On January 31, 2017, Comerica notified defendants of their defaults under the Note, the Forbearance Agreement and subsequent amendments, terminating the term of forbearance and demanding full payment. In their Answer, defendants admit that they executed the Forbearance Agreement and its three subsequent extensions, and admit that they failed to make all the monthly payments. (Doc. 11 at Para. 13-17). Comerica filed this lawsuit on March 30, 2017. The discovery cut-off date is January 31, 2018. Comerica filed its motion for summary judgment on July 25, 2017. In support of its motion for summary judgment, Comerica relies on the affidavit of Sarah Miller, Vice President of the Special Assets Group for Comerica who avers that as of July 17, 2017, defendants owe the sum of $344, 558.62 in principal, plus accrued interest in the amount of $21, 325.93, plus $1, 779.09 in late fees, costs, and attorney fees.

         II. Standard of Law

         Federal Rule of Civil Procedure 56(c) empowers the court to render summary judgment "forthwith if the pleadings, depositions, answers to interrogatories and admissions on file, together with the affidavits, if any, show that there is no genuine issue as to any material fact and that the moving party is entitled to judgment as a matter of law." See Redding v. St. Eward, 241 F.3d 530, 532 (6th Cir. 2001). The Supreme Court has affirmed the court's use of summary judgment as an integral part of the fair and efficient administration of justice. The procedure is not a disfavored procedural shortcut. Celotex Corp. v. Catrett, 477 U.S. 317, 327 (1986); see also Cox v. Kentucky Dep't of Transp., 53 F.3d 146, 149 (6th Cir. 1995).

         The standard for determining whether summary judgment is appropriate is "'whether the evidence presents a sufficient disagreement to require submission to a jury or whether it is so one-sided that one party must prevail as a matter of law.'" Amway Distributors Benefits Ass'n v. Northfield Ins. Co., 323 F.3d 386, 390 (6th Cir. 2003) (quoting Anderson v. Liberty Lobby, Inc., 477 U.S. 242, 251-52 (1986)). The evidence and all reasonable inferences must be construed in the light most favorable to the non-moving party. Matsushita Elec. Indus. Co., Ltd. v. Zenith Radio Corp., 475 U.S. 574, 587 (1986); Redding, 241 F.3d at 532 (6th Cir. 2001). "[T]he mere existence of some alleged factual dispute between the parties will not defeat an otherwise properly supported motion for summary judgment; the requirement is that there be no genuine issue of material fact." Anderson v. Liberty Lobby, Inc., 477 U.S. 242, 247-48 (1986) (emphasis in original); see also National Satellite Sports, Inc. v. Eliadis, Inc., 253 F.3d 900, 907 (6th Cir. 2001).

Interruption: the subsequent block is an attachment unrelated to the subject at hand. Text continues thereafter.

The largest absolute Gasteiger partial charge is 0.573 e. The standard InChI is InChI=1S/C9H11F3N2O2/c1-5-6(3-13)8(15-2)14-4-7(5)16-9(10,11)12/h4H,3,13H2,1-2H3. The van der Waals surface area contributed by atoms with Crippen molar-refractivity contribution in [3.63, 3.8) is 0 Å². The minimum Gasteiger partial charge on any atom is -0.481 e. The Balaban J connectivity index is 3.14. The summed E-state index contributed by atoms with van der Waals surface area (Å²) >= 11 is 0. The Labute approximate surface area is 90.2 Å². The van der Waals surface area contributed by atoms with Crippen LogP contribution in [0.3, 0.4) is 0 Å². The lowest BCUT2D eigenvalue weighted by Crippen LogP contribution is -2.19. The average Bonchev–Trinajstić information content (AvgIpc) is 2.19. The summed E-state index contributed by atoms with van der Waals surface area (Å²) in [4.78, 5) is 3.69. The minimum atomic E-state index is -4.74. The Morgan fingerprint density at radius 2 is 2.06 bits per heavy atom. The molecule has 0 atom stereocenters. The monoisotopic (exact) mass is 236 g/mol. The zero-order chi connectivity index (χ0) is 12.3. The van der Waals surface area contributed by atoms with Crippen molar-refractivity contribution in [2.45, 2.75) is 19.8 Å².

If the movant establishes by use of the material specified in Rule 56(c) that th If the movant establishes by use of the material specified in Rule 56(c) that there is no genuine issue of material fact and that it is entitled to judgment as a matter of law, the opposing party must come forward with "specific facts showing that there is a genuine issue for trial." First Nat'l Bank v. Cities Serv. Co., 391 U.S. 253, 270 (1968); see also McLean v. 988011 Ontario, Ltd., 224 F.3d 797, 800 (6th Cir. 2000). Mere allegations or denials in the non-movant's pleadings will not meet this burden, nor will a mere scintilla of evidence supporting the non-moving party. Anderson, 477 U.S. at 248, 252. Rather, there must be evidence on which a jury could reasonably find for the non-movant. McLean, 224 F.3d at 800 (citing Anderson, 477 U.S. at 252).

         III. Analysis

         A. Loan Documents Enforceable

         There is no genuine issue of material fact that the loan documents are enforceable. Under Michigan law, promissory notes and guarantees are “to be construed as ordinary contracts.” 31800 Wick Road Holdings, LLC v. Future Lodging-Airport, Inc., 848 F.Supp.2d 757, 763 (E.D. Mich. 2012) (citing Collateral Liquidation, Inc. v. Renshaw,301 Mich. 437, 443 (1942)). The guarantees are enforceable because a “promise to answer for the debt, default, or misdoings of another person” need only be a “memorandum of the agreement . . . in writing and signed with an authorized signature by the party to be charged with the agreement.” MCL Sec. 566.132(1)(b). Defendants have admitted to execution of the ...